World of Horror easily stands out as one of the most unique horror games out there, and now, after three years in early access, players are able to experience it in all of its disturbing glory with the official full release.
Check out some screenshots down below:
World of Horror tells the story of a town in Japan known as Shiokawa that has taken a dark and twisted turn following the arrival of some cloaked figures in the surrounding area, which seem to be welcoming the return of some ancient and malevolent gods. Their presence has caused other twisted events to occur across the town, which is exactly what you’ll be investigating as a means to find out what’s going on and if you can save everyone from the evil looming over them.
Playing as one of five characters, players progress through the game by solving the horrific mysteries that are scattered across the town, with a good introduction to these given with the ‘Spine-Chilling Story of School Scissors’. In this mystery, players are tasked with exploring a school to find the special chalk and candles needed to perform a ritual to banish the grotesque schoolgirl who is wandering the hallways with a scissors to kill her victims. If you complete your task in time? Great, you’ll save the day. But if not? Well… you won’t like what happens.
Each mystery brings with it different events that occur that can play out in a variety of ways, whether that’s when interacting with an object in the environment, speaking to another character, or encountering a potential enemy. You get to make choices during these events too, which can be affected by a bit of RNG or the perks you have unlocked during your journey. One example saw me encountering a schoolteacher who wanted help carrying her books, but there was something… off about her. I helped out, and after passing a luck check, successfully completed the event and earned some experience points. But if I didn’t pass the luck check? Who knows what would have happened. Another event saw me jumping into a pool to grab a bag that was floating there, but this led to a battle with a bloated enemy who wanted to kill me. There’s a risk-versus-reward element in place within these events, but with them vital to your progression through each mystery, it’s imperative you get stuck in and see what happens.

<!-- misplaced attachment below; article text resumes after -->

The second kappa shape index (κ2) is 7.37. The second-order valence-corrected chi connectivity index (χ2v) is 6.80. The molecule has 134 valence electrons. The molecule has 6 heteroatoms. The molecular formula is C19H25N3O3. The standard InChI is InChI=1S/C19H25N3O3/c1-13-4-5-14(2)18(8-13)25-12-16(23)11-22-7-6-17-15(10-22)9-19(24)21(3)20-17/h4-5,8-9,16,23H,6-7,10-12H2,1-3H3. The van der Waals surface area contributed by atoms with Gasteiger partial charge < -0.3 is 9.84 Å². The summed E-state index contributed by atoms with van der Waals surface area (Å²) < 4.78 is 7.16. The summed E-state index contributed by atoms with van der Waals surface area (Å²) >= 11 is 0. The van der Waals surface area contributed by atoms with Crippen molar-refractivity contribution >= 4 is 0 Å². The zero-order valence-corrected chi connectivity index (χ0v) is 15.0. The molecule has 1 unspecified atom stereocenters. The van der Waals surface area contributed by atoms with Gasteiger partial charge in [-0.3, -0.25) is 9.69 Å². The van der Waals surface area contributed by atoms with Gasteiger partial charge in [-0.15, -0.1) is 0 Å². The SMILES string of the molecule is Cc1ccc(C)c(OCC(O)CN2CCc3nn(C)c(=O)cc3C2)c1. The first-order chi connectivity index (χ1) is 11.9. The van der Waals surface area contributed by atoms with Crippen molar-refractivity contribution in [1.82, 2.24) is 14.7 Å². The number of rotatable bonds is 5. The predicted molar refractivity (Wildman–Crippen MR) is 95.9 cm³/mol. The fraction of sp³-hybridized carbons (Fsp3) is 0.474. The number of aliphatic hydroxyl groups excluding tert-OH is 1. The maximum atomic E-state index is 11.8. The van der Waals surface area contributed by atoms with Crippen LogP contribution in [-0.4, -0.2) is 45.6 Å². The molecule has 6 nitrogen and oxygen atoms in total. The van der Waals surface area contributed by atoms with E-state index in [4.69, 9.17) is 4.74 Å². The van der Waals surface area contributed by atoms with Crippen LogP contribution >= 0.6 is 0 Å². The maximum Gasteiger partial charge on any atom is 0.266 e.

“World of Horror is a fascinating horror experience that truly adds its own unique (and disturbing) take on the genre, and believe me, it’s a lot of fun to play.”